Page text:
Burn Mark is reminiscent of Holly Black's Curseworkers series. Both are set in a modern alternate reality in which supernatural powers and their possessors are controversial, in which gangs and the government dual for supremacy in a battle where each side has equal faults and virtues. But Powell delves more deeply and satisfyingly into the structure of the society Lucas and Glory live in, thoroughly examining both the witch gangs and the government entities designed to suppress the Fae. In the end, both Lucas and Glory realize their worlds are much more similar than they are different. But this realization does not simplify anything.

Lucas and Glory come to terms with being witches, but their futures are complicated and will be difficult to navigate. While I don't know if Burn Mark is the beginning of a series, it stands alone beautifully as the story of the beginning of Lucas and Glory's passages to adulthood. However, I can't imagine it's not the beginning of a series, as Powell has set in motion so many questions and possibilities in a fascinating world that the reader wants to explore further.

As an added bonus to the well rendered universe and compelling plot of Burn Mark, Powell's prose is gorgeous. The character development is masterful as well. Even the depiction of a minor character such as Glory's dad deepens the reader's understanding of the life of the fae through a handful of short but poignant scenes.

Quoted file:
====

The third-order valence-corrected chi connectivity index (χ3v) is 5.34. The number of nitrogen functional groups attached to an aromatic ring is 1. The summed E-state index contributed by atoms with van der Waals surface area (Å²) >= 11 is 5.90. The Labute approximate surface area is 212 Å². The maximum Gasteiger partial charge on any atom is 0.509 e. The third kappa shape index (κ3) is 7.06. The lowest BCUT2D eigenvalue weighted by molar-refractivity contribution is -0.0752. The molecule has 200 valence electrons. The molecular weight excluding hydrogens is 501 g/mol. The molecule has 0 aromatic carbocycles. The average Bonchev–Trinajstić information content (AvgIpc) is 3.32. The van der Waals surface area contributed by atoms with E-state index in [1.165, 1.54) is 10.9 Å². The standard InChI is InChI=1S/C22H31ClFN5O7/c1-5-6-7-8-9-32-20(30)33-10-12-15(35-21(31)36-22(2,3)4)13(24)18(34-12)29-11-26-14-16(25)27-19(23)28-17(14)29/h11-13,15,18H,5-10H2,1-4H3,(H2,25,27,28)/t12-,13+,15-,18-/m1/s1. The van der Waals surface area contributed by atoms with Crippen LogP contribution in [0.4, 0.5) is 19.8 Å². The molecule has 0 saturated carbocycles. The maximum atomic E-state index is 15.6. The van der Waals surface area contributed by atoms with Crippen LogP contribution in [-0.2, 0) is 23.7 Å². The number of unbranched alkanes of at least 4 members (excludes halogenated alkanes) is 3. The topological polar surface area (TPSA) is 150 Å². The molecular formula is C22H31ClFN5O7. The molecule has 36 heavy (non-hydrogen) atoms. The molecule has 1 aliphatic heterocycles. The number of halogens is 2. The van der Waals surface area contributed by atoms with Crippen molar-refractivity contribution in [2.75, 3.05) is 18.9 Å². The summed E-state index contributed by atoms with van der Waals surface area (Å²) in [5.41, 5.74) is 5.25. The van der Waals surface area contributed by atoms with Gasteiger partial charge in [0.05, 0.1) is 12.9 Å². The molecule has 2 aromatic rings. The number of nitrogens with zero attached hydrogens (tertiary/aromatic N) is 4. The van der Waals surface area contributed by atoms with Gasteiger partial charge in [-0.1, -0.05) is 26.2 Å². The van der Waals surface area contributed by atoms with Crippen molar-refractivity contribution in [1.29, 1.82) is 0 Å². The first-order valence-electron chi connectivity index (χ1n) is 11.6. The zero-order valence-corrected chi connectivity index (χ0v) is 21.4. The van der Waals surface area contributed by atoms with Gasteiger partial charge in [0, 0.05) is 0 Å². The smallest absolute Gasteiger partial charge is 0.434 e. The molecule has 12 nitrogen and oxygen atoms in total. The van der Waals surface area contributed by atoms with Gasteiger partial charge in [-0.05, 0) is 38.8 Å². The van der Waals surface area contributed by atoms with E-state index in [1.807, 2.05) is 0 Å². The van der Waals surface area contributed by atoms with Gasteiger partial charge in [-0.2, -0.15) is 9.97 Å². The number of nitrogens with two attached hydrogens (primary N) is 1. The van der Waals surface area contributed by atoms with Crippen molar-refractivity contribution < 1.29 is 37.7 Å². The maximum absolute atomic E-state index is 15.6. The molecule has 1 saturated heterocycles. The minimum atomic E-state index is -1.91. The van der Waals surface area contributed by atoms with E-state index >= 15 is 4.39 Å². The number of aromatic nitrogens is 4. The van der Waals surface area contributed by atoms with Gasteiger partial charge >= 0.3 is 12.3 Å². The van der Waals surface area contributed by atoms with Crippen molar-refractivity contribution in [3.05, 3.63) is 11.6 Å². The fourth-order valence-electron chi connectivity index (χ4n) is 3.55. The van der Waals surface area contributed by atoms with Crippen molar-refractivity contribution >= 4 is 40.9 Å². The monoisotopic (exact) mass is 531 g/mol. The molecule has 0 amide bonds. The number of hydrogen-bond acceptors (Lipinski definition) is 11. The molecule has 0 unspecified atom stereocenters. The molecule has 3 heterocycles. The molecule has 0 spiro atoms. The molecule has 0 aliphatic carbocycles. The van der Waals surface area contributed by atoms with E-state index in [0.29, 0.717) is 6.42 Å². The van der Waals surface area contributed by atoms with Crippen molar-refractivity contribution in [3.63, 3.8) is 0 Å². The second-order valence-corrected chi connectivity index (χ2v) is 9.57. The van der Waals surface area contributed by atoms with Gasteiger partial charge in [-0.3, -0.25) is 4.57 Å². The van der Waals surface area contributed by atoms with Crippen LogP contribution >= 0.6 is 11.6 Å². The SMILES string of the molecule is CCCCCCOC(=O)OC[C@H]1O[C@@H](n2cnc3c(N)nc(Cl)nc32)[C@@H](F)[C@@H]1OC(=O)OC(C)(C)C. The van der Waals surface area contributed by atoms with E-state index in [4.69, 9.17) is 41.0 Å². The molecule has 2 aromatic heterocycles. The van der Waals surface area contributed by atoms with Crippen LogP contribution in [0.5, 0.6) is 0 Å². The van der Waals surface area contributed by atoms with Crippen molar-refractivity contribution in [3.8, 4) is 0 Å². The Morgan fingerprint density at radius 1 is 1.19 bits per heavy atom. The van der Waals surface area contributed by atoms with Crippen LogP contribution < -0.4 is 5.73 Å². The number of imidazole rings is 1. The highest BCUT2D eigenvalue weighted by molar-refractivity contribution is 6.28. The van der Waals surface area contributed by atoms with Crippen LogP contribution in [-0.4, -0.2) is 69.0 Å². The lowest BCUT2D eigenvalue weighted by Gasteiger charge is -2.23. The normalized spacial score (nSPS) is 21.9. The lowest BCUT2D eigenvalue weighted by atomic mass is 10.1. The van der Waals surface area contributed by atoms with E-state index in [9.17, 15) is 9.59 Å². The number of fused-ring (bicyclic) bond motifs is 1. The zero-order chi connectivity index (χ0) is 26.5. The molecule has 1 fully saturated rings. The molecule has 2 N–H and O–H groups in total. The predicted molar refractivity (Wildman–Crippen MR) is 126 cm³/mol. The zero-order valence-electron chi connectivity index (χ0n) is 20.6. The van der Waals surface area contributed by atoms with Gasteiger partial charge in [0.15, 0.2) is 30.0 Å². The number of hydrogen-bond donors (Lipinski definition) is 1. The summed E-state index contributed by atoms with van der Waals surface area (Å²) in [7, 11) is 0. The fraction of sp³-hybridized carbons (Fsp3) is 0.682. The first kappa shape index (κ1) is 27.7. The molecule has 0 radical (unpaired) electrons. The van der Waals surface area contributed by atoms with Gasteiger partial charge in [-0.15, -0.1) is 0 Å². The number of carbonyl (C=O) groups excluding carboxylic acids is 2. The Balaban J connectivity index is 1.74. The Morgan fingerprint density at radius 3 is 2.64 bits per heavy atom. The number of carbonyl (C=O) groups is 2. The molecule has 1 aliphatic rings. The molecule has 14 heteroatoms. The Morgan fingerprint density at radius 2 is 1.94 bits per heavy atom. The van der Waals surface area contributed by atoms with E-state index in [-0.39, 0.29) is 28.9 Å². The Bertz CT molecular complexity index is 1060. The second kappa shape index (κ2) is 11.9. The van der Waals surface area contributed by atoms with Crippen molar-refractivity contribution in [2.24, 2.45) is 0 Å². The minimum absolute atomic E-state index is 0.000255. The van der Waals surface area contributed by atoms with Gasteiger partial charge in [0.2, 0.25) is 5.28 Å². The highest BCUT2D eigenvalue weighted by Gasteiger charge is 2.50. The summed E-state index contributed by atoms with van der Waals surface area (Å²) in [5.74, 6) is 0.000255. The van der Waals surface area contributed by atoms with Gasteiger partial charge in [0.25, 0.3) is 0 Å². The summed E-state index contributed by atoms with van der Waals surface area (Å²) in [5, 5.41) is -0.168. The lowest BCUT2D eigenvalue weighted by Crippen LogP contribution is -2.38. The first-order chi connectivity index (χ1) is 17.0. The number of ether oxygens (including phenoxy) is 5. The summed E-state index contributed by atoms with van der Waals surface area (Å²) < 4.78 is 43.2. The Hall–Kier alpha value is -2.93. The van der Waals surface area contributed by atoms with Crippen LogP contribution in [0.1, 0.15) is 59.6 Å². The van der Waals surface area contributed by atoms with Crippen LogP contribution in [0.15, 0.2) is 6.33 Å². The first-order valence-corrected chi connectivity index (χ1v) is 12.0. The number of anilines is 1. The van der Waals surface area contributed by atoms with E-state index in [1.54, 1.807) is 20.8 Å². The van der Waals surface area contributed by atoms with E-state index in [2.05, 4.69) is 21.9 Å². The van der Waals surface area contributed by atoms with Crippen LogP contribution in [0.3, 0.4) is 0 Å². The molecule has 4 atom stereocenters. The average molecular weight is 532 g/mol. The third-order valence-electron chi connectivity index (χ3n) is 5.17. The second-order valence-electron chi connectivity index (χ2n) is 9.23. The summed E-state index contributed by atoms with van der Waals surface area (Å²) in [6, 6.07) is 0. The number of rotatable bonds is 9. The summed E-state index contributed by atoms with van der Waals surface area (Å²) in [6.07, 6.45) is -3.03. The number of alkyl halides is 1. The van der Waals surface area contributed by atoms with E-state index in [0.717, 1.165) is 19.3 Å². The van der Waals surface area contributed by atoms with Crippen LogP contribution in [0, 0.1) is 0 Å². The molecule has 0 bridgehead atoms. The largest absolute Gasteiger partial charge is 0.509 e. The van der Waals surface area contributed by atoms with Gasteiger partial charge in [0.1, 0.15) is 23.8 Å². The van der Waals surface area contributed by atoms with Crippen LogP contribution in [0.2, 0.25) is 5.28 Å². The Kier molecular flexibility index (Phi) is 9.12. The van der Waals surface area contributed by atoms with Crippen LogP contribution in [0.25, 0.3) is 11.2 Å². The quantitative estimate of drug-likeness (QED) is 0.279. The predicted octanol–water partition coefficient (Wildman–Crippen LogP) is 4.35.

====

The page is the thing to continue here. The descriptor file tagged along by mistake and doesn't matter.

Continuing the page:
I stopped reading early one night because I wanted to prolong the experience another day, which in my rubric is an even higher mark than finishing the book in one sitting. But whether you devour it all in one day or at your leisure, move Burn Mark to the top of your summer to-be-read pile.

Saturday, May 19, 2012

Writing a Pinterest Story

Story starters, or writing prompts, are a staple in the teaching of creative writing. I've never been a fan of this method of jump starting the writing process. I'd rather use my time and energy on the work that I've already begun. But sometimes, trying something new can make your brain work in different, productive ways.

I've talked before about how Pinterest is a great writing tool, for games like Speed Pinterest and collecting inspiring images for your work in progress. Switching from the verbal to the visual is a fun way to recharge your mind. (I swear I'm not shilling for Pinterest; I'm just another obsessed fan.)